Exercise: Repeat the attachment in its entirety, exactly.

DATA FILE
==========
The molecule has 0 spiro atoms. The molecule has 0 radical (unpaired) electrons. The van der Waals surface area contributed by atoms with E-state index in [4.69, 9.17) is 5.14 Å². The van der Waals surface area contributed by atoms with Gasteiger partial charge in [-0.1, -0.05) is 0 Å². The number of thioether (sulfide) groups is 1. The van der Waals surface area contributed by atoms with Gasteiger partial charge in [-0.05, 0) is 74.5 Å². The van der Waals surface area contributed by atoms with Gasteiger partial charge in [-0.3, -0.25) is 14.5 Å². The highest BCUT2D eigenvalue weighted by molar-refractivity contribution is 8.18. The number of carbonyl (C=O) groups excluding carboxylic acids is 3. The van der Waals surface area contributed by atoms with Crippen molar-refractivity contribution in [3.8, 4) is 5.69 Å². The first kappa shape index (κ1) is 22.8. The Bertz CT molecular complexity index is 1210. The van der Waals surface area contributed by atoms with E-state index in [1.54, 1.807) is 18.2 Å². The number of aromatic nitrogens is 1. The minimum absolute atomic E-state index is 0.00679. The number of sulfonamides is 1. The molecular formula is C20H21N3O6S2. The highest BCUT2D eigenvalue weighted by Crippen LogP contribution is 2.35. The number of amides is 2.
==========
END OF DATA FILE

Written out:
The molecule has 0 spiro atoms. The molecule has 0 radical (unpaired) electrons. The van der Waals surface area contributed by atoms with E-state index in [4.69, 9.17) is 5.14 Å². The van der Waals surface area contributed by atoms with Gasteiger partial charge in [-0.1, -0.05) is 0 Å². The number of thioether (sulfide) groups is 1. The van der Waals surface area contributed by atoms with Gasteiger partial charge in [-0.05, 0) is 74.5 Å². The van der Waals surface area contributed by atoms with Gasteiger partial charge in [-0.3, -0.25) is 14.5 Å². The highest BCUT2D eigenvalue weighted by molar-refractivity contribution is 8.18. The number of carbonyl (C=O) groups excluding carboxylic acids is 3. The van der Waals surface area contributed by atoms with Crippen molar-refractivity contribution in [3.8, 4) is 5.69 Å². The first kappa shape index (κ1) is 22.8. The Bertz CT molecular complexity index is 1210. The van der Waals surface area contributed by atoms with E-state index in [1.54, 1.807) is 18.2 Å². The number of aromatic nitrogens is 1. The minimum absolute atomic E-state index is 0.00679. The number of sulfonamides is 1. The molecular formula is C20H21N3O6S2. The highest BCUT2D eigenvalue weighted by Crippen LogP contribution is 2.35. The number of amides is 2.